- Battle of Kherson 2022
- Russian occupation of Kherson Oblast 2022
- Donetsk–Krivoy Rog Soviet Republic
- Novorossiya (confederation)
- Great Russia
- Little Russia
- New Serbia
- Russian irredentism
- Southern Ukraine
- Territorial evolution of Russia
- White Russia
- ^ Kharkiv was the centre of the historical region of Sloboda Ukraine. A portion of modern Kharkiv Oblast includes territory of the late-eighteenth century Novorossiya Governorate.
- ^ Russian: Новороссия, tr. Novorossija, IPA: [nəvɐˈrosːʲɪjə] (listen); Ukrainian: Новоросія, romanized: Novorosija; Romanian: Noua Rusie, Polish: Noworosja
- ^ Mikhail Levchenko (1874). Opyt russko-ukrainskago slovari︠a︡. Kyiv: Tip. Gubernskago upravlenii︠a︡, p 188.
- ^ "Plan for the Colonization of New Russia Gubernia" issued by the Russian Senate - New Russia Gubernia at the Encyclopedia of Ukraine
- ^ Magocsi, Paul R. "A History of Ukraine: The Land and Its Peoples," p. 284.
- ^ a b Nataliya Polonska-Vasylenko (1955). The Settlement of the Southern Ukraine (1750-1775). Ukrainian Academy of Arts and Sciences in the U.S. p. 190.
- ^ Willard Sunderland (2006). Taming the Wild Field: Colonization and Empire on the Russian Steppe. Cornell University Press. p. 70. ISBN 0-8014-7347-0.
- ^ "New Russian gubernia". Encyclopedia of Ukraine. Archived from the original on 15 August 2015. Retrieved 4 January 2015.
- ^ Ivan Katchanovski; Zenon E. Kohut; Bohdan Y. Nebesio; Myroslav Yurkevich (21 June 2013). Historical Dictionary of Ukraine. Scarecrow Press. p. 392. ISBN 978-0-8108-7847-1.
- ^ E. Lozovan, Romanii orientali, "Neamul Romanesc", 1/1991, p.14
- ^ E. Lozovan, Romanii orientali, "Neamul Romanesc", 1/1991, p.32.
- ^ a b c d Odesa: Through Cossacks, Khans and Russian Emperors Archived 24 October 2018 at the Wayback Machine, The Ukrainian Week (18 November 2014)
- ^ Шмидт А. "Материалы для географии и статистики, собранные офицерами генерального штаба. Херсонская губерния. Часть 1". (tr. "Schmidt A.: Materials for geography and statistics collected by officers of the general staff. Kherson province. Part 1") St. Petersburg, 1863, p. 465-466
- ^ "First General Census of the Russian Empire of 1897. Breakdown of population by mother tongue: Kharkov governorate - total population". Demoskop Weekly. Demoscope Weekly (№ 623–624). 31 December 2014. ISSN 1726-2887. Archived from the original on 2 May 2014. Retrieved 4 January 2015.
- ^ "First General Census of the Russian Empire of 1897. Breakdown of population by mother tongue: Kherson district - the city of Kherson". Demoskop Weekly. Demoscope Weekly (№ 623–624). 31 December 2014. ISSN 1726-2887. Archived from the original on 4 March 2016. Retrieved 4 January 2015.
- ^ "First General Census of the Russian Empire of 1897. Breakdown of population by mother tongue: Kherson district - the city of Nikolayev (military governorate)". Demoskop Weekly. Demoscope Weekly (№ 623–624). 31 December 2014. ISSN 1726-2887. Archived from the original on 17 May 2014. Retrieved 4 January 2015.
- ^ "First General Census of the Russian Empire of 1897. Breakdown of population by mother tongue: Donetsk district - total population". Demoskop Weekly. Demoscope Weekly (№ 623–624). 31 December 2014. ISSN 1726-2887. Archived from the original on 11 September 2014. Retrieved 4 January 2015.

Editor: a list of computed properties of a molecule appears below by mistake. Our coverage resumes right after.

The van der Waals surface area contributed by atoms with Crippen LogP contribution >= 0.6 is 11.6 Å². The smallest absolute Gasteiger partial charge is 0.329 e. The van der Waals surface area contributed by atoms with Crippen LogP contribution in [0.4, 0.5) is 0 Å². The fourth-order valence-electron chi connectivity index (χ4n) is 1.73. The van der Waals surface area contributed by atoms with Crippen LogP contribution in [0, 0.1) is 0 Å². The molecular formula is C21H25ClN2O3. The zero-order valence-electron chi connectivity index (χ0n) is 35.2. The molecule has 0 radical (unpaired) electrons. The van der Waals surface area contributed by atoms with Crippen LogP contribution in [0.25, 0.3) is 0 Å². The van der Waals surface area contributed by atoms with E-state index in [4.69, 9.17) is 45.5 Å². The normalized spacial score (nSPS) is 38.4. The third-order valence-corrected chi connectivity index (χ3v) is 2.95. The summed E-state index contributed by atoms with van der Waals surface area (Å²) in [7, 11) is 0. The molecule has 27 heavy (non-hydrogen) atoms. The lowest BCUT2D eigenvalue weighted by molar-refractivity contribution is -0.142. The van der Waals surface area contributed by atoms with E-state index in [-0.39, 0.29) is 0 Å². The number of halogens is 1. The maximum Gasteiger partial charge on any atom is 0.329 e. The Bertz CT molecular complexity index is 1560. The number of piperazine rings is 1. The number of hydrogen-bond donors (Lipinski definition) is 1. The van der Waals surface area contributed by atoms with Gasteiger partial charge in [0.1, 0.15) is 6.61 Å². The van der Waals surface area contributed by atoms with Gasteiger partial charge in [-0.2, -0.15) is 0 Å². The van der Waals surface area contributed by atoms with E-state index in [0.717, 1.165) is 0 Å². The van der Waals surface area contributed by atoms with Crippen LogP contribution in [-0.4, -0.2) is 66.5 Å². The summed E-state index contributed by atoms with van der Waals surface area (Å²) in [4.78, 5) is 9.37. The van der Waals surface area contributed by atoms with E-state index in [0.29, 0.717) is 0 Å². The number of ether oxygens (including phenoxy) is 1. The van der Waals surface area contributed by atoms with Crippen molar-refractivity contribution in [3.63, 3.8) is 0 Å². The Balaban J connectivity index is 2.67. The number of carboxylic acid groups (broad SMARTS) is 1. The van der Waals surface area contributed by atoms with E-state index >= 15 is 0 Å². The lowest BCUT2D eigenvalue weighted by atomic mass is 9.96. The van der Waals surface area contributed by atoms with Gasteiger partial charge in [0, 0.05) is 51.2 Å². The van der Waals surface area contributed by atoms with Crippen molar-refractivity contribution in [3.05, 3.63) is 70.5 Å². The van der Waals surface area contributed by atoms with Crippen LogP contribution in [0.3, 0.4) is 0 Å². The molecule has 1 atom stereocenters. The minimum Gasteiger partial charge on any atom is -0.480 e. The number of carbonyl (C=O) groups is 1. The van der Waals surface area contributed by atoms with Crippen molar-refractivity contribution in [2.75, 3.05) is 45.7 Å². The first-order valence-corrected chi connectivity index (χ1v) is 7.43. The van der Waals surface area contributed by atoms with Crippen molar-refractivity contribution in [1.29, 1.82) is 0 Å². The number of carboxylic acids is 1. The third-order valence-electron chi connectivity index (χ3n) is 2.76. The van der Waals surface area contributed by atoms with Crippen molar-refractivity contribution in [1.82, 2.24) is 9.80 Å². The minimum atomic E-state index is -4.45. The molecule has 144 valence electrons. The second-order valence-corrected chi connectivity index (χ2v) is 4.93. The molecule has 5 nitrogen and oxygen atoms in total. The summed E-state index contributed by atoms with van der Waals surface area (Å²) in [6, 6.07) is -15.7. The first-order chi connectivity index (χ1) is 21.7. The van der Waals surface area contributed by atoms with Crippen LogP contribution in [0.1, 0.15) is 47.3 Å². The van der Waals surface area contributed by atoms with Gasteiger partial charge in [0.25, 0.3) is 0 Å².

- ^ "The CIS Handbook", edited by Patrick Heenan, Monique Lamontagne, Fitzroy Dearborn Publishers, 1999, p. 75.
- ^ "Federal State of Novorossiya". GlobalSecurity.org. Archived from the original on 9 August 2014. Retrieved 18 February 2015.
A Russian ethnic republic in Ukraine was named Novorossiya and was proclaimed in 1992 but fell some days after.
- ^ a b Paul Kolstoe. "Russians in the Former Soviet Republics", Indiana University Press, June 1995, p. 176.
- ^ Zbigniew Brzezinski; Paige Sullivan (1997). Russia and the Commonwealth of Independent States: Documents, Data, and Analysis. Center for Strategic and International Studies (Washington, D.C.); M.E. Sharpe Inc. p. 639. ISBN 978-1-56324-637-1.
- ^ "Transcript: Vladimir Putin's April 17 Q&A". Washington Post. Archived from the original on 8 February 2015. Retrieved 18 February 2015.
- ^ Unmaking Imperial Russia: Mykhailo Hrushevsky and the Writing of Ukrainian History by Serhii Plokhy, University of Toronto Press, 2005, ISBN 0802039375 (page 19)
- ^ Frontline Ukraine: Crisis in the Borderlands by Richard Sakwa, I.B. Tauris, 2015, ISBN 1784530646 (page 9)
- ^ СМИ: Террористы из "ДНР" и "ЛНР" объединились [Mass media: Terrorists of the "LNR" and "DNR" have united] (in Russian). UNIAN. 24 May 2014. Archived from the original on 25 May 2014. Retrieved 26 May 2014.
- ^ "Russian-backed 'Novorossiya' breakaway movement collapses". Ukraine Today. 20 May 2015. Archived from the original on 21 May 2015. Retrieved 17 June 2016.
Vladimir Dergachev; Dmitriy Kirillov (20 May 2015). Проект «Новороссия» закрыт [Project "New Russia" is closed]. Gazeta.ru (in Russian). Archived from the original on 19 December 2016. Retrieved 17 June 2016.
- ^ "Why the Kremlin Is Shutting Down the Novorossiya Project". Carnegie Endowment for International Peace. Archived from the original on 22 December 2015. Retrieved 20 December 2015.
- Media related to Novorossiya at Wikimedia Commons
- Map of Novorossiya (New Russia)
- Novorossiya leaders and Odesa mayors